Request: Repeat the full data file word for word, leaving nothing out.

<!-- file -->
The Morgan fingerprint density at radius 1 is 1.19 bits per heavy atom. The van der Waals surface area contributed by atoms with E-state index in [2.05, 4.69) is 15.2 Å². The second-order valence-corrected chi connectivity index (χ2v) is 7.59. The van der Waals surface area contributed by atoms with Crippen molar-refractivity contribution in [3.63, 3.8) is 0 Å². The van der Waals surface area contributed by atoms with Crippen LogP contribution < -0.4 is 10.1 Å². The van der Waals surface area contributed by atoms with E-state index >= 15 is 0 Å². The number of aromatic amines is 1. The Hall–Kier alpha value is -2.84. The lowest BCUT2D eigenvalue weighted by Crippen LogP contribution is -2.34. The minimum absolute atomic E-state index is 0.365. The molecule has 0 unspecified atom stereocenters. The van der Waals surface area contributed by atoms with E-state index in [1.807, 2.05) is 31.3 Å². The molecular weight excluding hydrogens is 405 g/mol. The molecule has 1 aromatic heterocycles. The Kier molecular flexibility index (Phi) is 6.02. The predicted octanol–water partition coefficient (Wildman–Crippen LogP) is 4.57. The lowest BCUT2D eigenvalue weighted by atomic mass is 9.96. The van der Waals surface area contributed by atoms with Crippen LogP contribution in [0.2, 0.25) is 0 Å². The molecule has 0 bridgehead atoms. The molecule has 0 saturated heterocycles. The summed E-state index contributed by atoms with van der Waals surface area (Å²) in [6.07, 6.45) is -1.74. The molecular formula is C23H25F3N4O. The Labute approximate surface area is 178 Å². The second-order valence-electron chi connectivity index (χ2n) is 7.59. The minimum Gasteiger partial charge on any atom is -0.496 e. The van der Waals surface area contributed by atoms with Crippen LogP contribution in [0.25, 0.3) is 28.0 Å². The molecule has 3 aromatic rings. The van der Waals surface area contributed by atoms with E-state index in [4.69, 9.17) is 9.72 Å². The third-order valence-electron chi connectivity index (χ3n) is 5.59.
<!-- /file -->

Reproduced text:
The Morgan fingerprint density at radius 1 is 1.19 bits per heavy atom. The van der Waals surface area contributed by atoms with E-state index in [2.05, 4.69) is 15.2 Å². The second-order valence-corrected chi connectivity index (χ2v) is 7.59. The van der Waals surface area contributed by atoms with Crippen molar-refractivity contribution in [3.63, 3.8) is 0 Å². The van der Waals surface area contributed by atoms with Crippen LogP contribution < -0.4 is 10.1 Å². The van der Waals surface area contributed by atoms with E-state index >= 15 is 0 Å². The number of aromatic amines is 1. The Hall–Kier alpha value is -2.84. The lowest BCUT2D eigenvalue weighted by Crippen LogP contribution is -2.34. The minimum absolute atomic E-state index is 0.365. The molecule has 0 unspecified atom stereocenters. The van der Waals surface area contributed by atoms with E-state index in [1.807, 2.05) is 31.3 Å². The molecular weight excluding hydrogens is 405 g/mol. The molecule has 1 aromatic heterocycles. The Kier molecular flexibility index (Phi) is 6.02. The predicted octanol–water partition coefficient (Wildman–Crippen LogP) is 4.57. The lowest BCUT2D eigenvalue weighted by atomic mass is 9.96. The van der Waals surface area contributed by atoms with Crippen LogP contribution in [0.2, 0.25) is 0 Å². The molecule has 0 bridgehead atoms. The molecule has 0 saturated heterocycles. The summed E-state index contributed by atoms with van der Waals surface area (Å²) in [6.07, 6.45) is -1.74. The molecular formula is C23H25F3N4O. The Labute approximate surface area is 178 Å². The second-order valence-electron chi connectivity index (χ2n) is 7.59. The minimum Gasteiger partial charge on any atom is -0.496 e. The van der Waals surface area contributed by atoms with Crippen LogP contribution in [0.25, 0.3) is 28.0 Å². The molecule has 3 aromatic rings. The van der Waals surface area contributed by atoms with E-state index in [4.69, 9.17) is 9.72 Å². The third-order valence-electron chi connectivity index (χ3n) is 5.59.